Joe Biden’s laugh in debate: Was he a happy warrior or ... a boor?
DANVILLE, Ky. — Vice President Joe Biden was either a happy warrior or a smirking boor, but his demeanor in the vice presidential debate with Rep. Paul D. Ryan dominated talk among campaign surrogates afterward as Democrats expressed glee over Biden’s irreverent performance and Republicans expressed a combination of shock and puzzlement.
“Biden was a happy warrior tonight,” Obama-Biden campaign manager Jim Messina said over and over in the “spin alley” that has become a fixture of political debates. “He was a happy warrior for the middle class.”
But one man’s happy warrior was another man’s buffoon.
As the Romney-Ryan campaign staff watched the debate Thursday night, spokesman Michael Steel said, “I think there was a lot of incredulity. What is he doing? Why is he doing that? .... There were a couple of times when it just seemed really inappropriate.”
Steel said Ryan had expected Biden to interrupt him, and had prepared for that, but “the laughter was certainly not something we expected.”
The take from Beau Biden, the vice president’s son: “He was having fun.… Look, my father was enjoying himself, and he was in command of the stage.” But Republican campaign aide Dan Senor said Biden was “just trying to create distractions.” He called it “bizarre” and “stunning.”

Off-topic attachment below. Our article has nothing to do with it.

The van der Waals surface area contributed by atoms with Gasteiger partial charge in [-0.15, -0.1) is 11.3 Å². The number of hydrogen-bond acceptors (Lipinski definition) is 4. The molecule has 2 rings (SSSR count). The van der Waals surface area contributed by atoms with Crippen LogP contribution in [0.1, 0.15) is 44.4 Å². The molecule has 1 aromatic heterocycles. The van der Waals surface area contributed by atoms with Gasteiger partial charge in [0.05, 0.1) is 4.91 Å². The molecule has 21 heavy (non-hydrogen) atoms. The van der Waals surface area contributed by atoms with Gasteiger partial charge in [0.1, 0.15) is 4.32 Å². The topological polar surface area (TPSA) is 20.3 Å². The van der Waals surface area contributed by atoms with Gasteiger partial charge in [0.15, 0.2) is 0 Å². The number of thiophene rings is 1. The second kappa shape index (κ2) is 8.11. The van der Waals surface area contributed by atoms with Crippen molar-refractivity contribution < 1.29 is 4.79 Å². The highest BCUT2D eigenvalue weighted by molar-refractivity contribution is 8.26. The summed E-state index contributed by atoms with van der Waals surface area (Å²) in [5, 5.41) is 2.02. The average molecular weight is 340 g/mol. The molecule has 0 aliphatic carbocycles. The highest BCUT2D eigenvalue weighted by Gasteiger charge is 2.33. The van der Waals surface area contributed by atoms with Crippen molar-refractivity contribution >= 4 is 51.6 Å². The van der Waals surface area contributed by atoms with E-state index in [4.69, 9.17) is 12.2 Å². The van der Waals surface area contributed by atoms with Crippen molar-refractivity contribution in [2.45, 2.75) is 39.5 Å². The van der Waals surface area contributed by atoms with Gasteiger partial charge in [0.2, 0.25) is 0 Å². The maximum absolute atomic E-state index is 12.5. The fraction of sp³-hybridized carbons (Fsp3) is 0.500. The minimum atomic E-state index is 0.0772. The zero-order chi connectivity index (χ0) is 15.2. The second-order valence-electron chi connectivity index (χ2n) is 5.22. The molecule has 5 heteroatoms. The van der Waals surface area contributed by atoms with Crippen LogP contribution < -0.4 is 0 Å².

The spin alley for Thursday’s debate was far from glamorous — a room in an athletic center where media were headquartered.
It will come as no surprise that the unanimous consensus among Democratic surrogates was that Biden won the debate, hands down, while Republican surrogates said the slam-dunk winner was Ryan. Few Democrats were willing to concede that Biden felt any pressure to compensate for what was widely viewed as a lackluster performance by President Obama last week in his debate with former Massachusetts Gov. Mitt Romney.
Still, Maryland’s Democratic governor, Martin O’Malley, laughed when he was asked why Obama had not been as forceful last week as Biden was on Thursday. “Because we want to finish strong,” he said.
O’Malley may have earned the prize for most colorful language in his defense of Biden and attacks on Republicans. Sweeping his hand at the forest of red signs denoting Republican surrogates in the room — they clearly outnumbered Democrats — O’Malley said, “These are the guys who put their ideological, partisan Ayn Rand devotions ahead of the best interests of the economy and our jobs recovery, so I thought the vice president called them out. Frankly, I think these guys deserve to be laughed at.” As he warmed up, he went on to deride Ryan and Romney for representing the “ideological, abhorrent strain of the once-proud party of Lincoln.”
Generally speaking, Democrats jumped on Ryan’s responses on Afghanistan and on the GOP plans for an across-the-board tax cut; Republicans, when they weren’t talking about Biden’s grin, zeroed in on the Medicare debate and on what they perceived as Ryan’s ability to go toe-to-toe with Biden on foreign affairs.
“What I saw is someone who’s smart, with ideas, energy … and knowledgeable,” Sen. Kelly Ayotte (R-N.H.) said of Ryan. “No one can come out of this debate and say Paul Ryan doesn’t have a strong command of the facts.”
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